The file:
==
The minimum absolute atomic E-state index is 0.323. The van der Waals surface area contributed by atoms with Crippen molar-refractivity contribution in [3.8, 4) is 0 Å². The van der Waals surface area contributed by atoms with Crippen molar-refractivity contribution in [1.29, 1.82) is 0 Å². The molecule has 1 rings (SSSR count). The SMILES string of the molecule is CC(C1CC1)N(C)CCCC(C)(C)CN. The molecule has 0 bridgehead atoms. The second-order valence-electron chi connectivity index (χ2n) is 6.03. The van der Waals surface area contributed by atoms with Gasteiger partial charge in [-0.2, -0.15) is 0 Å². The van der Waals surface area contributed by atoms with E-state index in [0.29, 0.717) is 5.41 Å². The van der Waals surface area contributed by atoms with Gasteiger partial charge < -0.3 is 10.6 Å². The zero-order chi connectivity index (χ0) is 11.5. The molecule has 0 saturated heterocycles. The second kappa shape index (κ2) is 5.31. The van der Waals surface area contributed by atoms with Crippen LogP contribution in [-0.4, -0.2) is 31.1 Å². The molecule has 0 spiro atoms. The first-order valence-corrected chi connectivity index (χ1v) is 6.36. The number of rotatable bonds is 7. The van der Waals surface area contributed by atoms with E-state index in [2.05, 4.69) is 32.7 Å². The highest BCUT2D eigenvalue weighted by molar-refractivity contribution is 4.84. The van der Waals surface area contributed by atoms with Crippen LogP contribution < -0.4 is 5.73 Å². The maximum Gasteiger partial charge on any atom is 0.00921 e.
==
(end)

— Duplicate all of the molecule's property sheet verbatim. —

The minimum absolute atomic E-state index is 0.323. The van der Waals surface area contributed by atoms with Crippen molar-refractivity contribution in [3.8, 4) is 0 Å². The van der Waals surface area contributed by atoms with Crippen molar-refractivity contribution in [1.29, 1.82) is 0 Å². The molecule has 1 rings (SSSR count). The SMILES string of the molecule is CC(C1CC1)N(C)CCCC(C)(C)CN. The molecule has 0 bridgehead atoms. The second-order valence-electron chi connectivity index (χ2n) is 6.03. The van der Waals surface area contributed by atoms with Gasteiger partial charge in [-0.2, -0.15) is 0 Å². The van der Waals surface area contributed by atoms with E-state index in [0.29, 0.717) is 5.41 Å². The van der Waals surface area contributed by atoms with Gasteiger partial charge < -0.3 is 10.6 Å². The zero-order chi connectivity index (χ0) is 11.5. The molecule has 0 saturated heterocycles. The second kappa shape index (κ2) is 5.31. The van der Waals surface area contributed by atoms with Crippen LogP contribution in [-0.4, -0.2) is 31.1 Å². The molecule has 0 spiro atoms. The first-order valence-corrected chi connectivity index (χ1v) is 6.36. The number of rotatable bonds is 7. The van der Waals surface area contributed by atoms with E-state index in [2.05, 4.69) is 32.7 Å². The highest BCUT2D eigenvalue weighted by molar-refractivity contribution is 4.84. The van der Waals surface area contributed by atoms with Crippen LogP contribution < -0.4 is 5.73 Å². The maximum Gasteiger partial charge on any atom is 0.00921 e.